“We called the tunnel Rahma (Mercy), because we hoped that it would help people,” the official at the Rahma Foundation told Enab Baladi. But he explained that during the first two months, Failaq al-Rahman filled its warehouses with more than 12 tons of goods, claiming that it had to secure its fighters first, before opening the tunnel to people, organizations, councils and medical offices.
A Select Circle of Well-Connected Businessmen
Rahma Foundation was founded in June 2015 as a civilian front to manage the tunnel and set clear regulations for the transit traffic. The foundation’s director was appointed by the commander of Failaq al-Rahman. However, the foundation favored a certain number of businessmen, who in turn contributed to the faction’s treasury. The former director of Rahma revealed the names of these businessmen to Enab Baladi (their names cannot be published at this time), and explained that each one of them specialized in a certain kind of goods: food, propane, fuel, clothes and so on. He also revealed that the value of the goods transported through the tunnel each day is 15-20 million Syrian pounds ($70,000-$93,000). However, the amount of goods delivered to small store owners is very small, which explains the crowds of people waiting for goods at these stores.
As for the profits of the foundation, which go directly to Failaq al-Rahman, the official said that during the first three months, the foundation made $3 million. As reported in a meeting that the official attended, and which was joined by Abu Khaled al-Tawqi, then director of Rahma Foundation, and “Abu Nasr,” the commander of Failaq al-Islam, al-Liwaa al-Awwal in Qaboun also made the same amount of profit, because everything was divided equally between the two factions.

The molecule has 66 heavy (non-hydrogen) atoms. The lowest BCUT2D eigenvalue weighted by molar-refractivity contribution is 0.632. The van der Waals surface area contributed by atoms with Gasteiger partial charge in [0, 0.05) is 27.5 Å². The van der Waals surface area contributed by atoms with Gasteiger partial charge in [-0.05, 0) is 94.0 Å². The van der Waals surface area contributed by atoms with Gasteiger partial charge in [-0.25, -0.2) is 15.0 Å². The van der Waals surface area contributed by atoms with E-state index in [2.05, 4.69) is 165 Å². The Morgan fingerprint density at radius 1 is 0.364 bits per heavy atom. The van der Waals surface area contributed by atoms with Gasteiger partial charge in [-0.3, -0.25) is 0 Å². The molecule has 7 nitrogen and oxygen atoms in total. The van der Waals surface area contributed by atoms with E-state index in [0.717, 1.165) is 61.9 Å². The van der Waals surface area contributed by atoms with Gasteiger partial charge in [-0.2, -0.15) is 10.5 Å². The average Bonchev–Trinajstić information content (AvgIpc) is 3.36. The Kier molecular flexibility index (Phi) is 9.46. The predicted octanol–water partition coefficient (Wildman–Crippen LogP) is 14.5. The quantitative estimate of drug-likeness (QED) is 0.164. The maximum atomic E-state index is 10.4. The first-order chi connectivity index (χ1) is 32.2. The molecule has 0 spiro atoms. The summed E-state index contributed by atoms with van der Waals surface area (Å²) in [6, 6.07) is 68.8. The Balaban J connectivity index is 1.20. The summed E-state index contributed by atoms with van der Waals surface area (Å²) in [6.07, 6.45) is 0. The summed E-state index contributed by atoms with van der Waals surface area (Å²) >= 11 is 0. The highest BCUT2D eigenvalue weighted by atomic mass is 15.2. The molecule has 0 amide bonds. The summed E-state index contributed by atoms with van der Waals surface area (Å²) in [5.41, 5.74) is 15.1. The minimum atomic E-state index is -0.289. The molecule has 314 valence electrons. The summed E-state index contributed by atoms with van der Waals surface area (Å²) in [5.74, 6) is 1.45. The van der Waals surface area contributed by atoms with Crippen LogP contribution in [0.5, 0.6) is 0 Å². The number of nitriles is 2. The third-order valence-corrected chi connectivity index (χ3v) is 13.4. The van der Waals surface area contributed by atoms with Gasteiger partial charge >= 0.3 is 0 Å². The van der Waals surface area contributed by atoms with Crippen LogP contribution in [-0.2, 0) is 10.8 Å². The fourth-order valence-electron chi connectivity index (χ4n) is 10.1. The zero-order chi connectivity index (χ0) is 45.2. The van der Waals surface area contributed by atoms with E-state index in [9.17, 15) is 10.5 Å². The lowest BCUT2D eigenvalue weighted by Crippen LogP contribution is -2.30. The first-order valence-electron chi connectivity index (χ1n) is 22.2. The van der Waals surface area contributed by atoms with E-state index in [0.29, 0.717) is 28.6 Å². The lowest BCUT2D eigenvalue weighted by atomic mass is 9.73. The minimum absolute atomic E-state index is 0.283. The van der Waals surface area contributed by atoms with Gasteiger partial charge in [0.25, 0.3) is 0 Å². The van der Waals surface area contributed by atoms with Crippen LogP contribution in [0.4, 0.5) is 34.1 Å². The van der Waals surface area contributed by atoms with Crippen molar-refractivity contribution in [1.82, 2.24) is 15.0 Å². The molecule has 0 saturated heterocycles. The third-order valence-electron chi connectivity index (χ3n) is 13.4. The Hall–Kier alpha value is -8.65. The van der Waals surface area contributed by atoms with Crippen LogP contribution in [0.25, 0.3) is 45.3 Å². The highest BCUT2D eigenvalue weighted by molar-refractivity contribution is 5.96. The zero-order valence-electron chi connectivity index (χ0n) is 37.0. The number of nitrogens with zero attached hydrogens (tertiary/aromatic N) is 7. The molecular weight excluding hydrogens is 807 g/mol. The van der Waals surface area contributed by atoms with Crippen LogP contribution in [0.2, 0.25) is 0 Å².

However, Enab Baladi was not able to confirm that dollar amount from an independent source. We contacted Abu Naim Yaqoub, the right-hand man of the commander of Failaq al-Rahman, but we received no answer.
The official asserted that the amount is the foundation’s net profit, and that the foundation spends approximately 30 million Syrian pounds ($140,000) per month – the spending covers the expenses of nine Kia 2400 trucks that work between 3 p.m. and 6 a.m. and the salaries of 450 employees, including drivers, workers, administrators, officials and custodians, in addition to security officials.
The official further points out that, during that time, Failaq al-Rahman had difficulties securing financial support, which it attempted to offset with the tunnel business.
‘Khaffash’ Speaks of the Secrets of Smuggling
Since the tunnels were of paramount importance to the factions, security forces played a major role in managing and enforcing laws related to the tunnels. Therefore our reporters met with one of the most prominent security officials responsible for the tunnels. He asked them to disclose neither his position nor his name, and chose to be called “Khaffash” (Bat).
Over the course of four lengthy, recorded sessions, Khaffash disclosed the details and the secrets behind the movement through the tunnels, including the movement of civilians, military officials and goods to and from Ghouta.
The terms of the movement of civilians that are publicly agreed upon by the factions are summarized as:
• Those passing through the tunnels must be born before 1970, since the factions are in need of young fighters.
• The person passing must provide clearance from the Unified Judiciary, to prove that there are no cases outstanding against him or her, and a clearance from the Housing Bureau.
• Fighters must provide an official permit from their faction.
• All documents must be submitted to the Crossing Office, which will assign the person a date to pass.
• Medical emergencies are exempted from the waiting period, but must provide a report from the Unified Medical Bureau.
• Under no circumstances are weapons allowed to leave Ghouta.
• No goods other than clothes and basic supplies are allowed (not to exceed two bags).